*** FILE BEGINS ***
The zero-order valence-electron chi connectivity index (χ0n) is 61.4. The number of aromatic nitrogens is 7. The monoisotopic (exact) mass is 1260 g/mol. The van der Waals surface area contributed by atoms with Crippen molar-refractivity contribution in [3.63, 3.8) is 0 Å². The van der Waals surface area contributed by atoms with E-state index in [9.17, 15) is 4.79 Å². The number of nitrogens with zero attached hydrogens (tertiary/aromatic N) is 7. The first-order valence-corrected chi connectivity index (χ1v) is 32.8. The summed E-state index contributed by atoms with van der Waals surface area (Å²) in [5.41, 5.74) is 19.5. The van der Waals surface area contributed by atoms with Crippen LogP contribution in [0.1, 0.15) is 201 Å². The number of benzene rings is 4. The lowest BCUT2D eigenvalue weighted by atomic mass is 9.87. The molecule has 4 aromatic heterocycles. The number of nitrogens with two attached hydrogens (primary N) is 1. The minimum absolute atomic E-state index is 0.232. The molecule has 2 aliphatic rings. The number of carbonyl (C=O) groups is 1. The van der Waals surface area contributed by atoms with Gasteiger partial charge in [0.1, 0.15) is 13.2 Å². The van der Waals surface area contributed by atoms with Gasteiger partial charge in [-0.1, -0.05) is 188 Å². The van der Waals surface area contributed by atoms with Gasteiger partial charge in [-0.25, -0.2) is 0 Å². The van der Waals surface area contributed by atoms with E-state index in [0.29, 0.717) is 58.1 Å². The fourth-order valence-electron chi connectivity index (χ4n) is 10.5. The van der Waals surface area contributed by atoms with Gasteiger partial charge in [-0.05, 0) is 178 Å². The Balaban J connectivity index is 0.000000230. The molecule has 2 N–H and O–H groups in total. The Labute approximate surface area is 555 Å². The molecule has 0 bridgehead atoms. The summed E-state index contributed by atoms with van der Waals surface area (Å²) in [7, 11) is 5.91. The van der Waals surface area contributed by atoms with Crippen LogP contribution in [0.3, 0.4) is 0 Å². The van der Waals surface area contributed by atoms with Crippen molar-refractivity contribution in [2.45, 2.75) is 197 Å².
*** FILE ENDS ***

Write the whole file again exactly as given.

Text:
The zero-order valence-electron chi connectivity index (χ0n) is 61.4. The number of aromatic nitrogens is 7. The monoisotopic (exact) mass is 1260 g/mol. The van der Waals surface area contributed by atoms with Crippen molar-refractivity contribution in [3.63, 3.8) is 0 Å². The van der Waals surface area contributed by atoms with E-state index in [9.17, 15) is 4.79 Å². The number of nitrogens with zero attached hydrogens (tertiary/aromatic N) is 7. The first-order valence-corrected chi connectivity index (χ1v) is 32.8. The summed E-state index contributed by atoms with van der Waals surface area (Å²) in [5.41, 5.74) is 19.5. The van der Waals surface area contributed by atoms with Crippen LogP contribution in [0.1, 0.15) is 201 Å². The number of benzene rings is 4. The lowest BCUT2D eigenvalue weighted by atomic mass is 9.87. The molecule has 4 aromatic heterocycles. The number of nitrogens with two attached hydrogens (primary N) is 1. The minimum absolute atomic E-state index is 0.232. The molecule has 2 aliphatic rings. The number of carbonyl (C=O) groups is 1. The van der Waals surface area contributed by atoms with Gasteiger partial charge in [0.1, 0.15) is 13.2 Å². The van der Waals surface area contributed by atoms with Gasteiger partial charge in [-0.1, -0.05) is 188 Å². The van der Waals surface area contributed by atoms with Gasteiger partial charge in [-0.25, -0.2) is 0 Å². The van der Waals surface area contributed by atoms with E-state index in [0.29, 0.717) is 58.1 Å². The fourth-order valence-electron chi connectivity index (χ4n) is 10.5. The van der Waals surface area contributed by atoms with Gasteiger partial charge in [-0.05, 0) is 178 Å². The Balaban J connectivity index is 0.000000230. The molecule has 2 N–H and O–H groups in total. The Labute approximate surface area is 555 Å². The molecule has 0 bridgehead atoms. The summed E-state index contributed by atoms with van der Waals surface area (Å²) in [7, 11) is 5.91. The van der Waals surface area contributed by atoms with Crippen LogP contribution in [0.3, 0.4) is 0 Å². The van der Waals surface area contributed by atoms with Crippen molar-refractivity contribution in [2.45, 2.75) is 197 Å².